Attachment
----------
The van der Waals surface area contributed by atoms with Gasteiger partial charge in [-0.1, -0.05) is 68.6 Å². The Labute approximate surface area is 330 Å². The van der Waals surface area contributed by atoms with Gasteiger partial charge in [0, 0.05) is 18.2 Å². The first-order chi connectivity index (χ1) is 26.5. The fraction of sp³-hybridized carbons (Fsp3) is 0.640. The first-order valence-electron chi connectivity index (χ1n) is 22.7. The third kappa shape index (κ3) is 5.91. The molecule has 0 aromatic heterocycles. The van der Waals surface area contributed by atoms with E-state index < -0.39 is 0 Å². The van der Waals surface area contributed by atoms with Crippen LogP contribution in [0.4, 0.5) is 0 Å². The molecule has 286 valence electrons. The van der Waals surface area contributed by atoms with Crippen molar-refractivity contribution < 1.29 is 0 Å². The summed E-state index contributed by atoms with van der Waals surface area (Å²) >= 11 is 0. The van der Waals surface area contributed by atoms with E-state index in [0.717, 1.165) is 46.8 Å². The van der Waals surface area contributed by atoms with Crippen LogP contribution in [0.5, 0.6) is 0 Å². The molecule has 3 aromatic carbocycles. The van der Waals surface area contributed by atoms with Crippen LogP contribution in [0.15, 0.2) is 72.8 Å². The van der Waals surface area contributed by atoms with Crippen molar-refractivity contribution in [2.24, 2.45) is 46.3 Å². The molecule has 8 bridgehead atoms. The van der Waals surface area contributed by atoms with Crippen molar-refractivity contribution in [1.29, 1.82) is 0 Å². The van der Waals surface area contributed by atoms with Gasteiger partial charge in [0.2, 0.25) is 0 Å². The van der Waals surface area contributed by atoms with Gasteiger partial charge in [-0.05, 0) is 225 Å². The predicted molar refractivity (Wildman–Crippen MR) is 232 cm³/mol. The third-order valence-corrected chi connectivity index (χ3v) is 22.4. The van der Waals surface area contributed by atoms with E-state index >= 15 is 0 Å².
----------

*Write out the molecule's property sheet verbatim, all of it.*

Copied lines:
The van der Waals surface area contributed by atoms with Gasteiger partial charge in [-0.1, -0.05) is 68.6 Å². The Labute approximate surface area is 330 Å². The van der Waals surface area contributed by atoms with Gasteiger partial charge in [0, 0.05) is 18.2 Å². The first-order chi connectivity index (χ1) is 26.5. The fraction of sp³-hybridized carbons (Fsp3) is 0.640. The first-order valence-electron chi connectivity index (χ1n) is 22.7. The third kappa shape index (κ3) is 5.91. The molecule has 0 aromatic heterocycles. The van der Waals surface area contributed by atoms with E-state index < -0.39 is 0 Å². The van der Waals surface area contributed by atoms with Crippen LogP contribution in [0.4, 0.5) is 0 Å². The molecule has 286 valence electrons. The van der Waals surface area contributed by atoms with Crippen molar-refractivity contribution < 1.29 is 0 Å². The summed E-state index contributed by atoms with van der Waals surface area (Å²) >= 11 is 0. The van der Waals surface area contributed by atoms with E-state index in [0.717, 1.165) is 46.8 Å². The van der Waals surface area contributed by atoms with Crippen LogP contribution in [0.5, 0.6) is 0 Å². The molecule has 3 aromatic carbocycles. The van der Waals surface area contributed by atoms with Crippen LogP contribution in [0.15, 0.2) is 72.8 Å². The van der Waals surface area contributed by atoms with Crippen molar-refractivity contribution in [2.24, 2.45) is 46.3 Å². The molecule has 8 bridgehead atoms. The van der Waals surface area contributed by atoms with Crippen molar-refractivity contribution in [1.29, 1.82) is 0 Å². The van der Waals surface area contributed by atoms with Gasteiger partial charge in [0.2, 0.25) is 0 Å². The van der Waals surface area contributed by atoms with Gasteiger partial charge in [-0.05, 0) is 225 Å². The predicted molar refractivity (Wildman–Crippen MR) is 232 cm³/mol. The third-order valence-corrected chi connectivity index (χ3v) is 22.4. The van der Waals surface area contributed by atoms with E-state index >= 15 is 0 Å².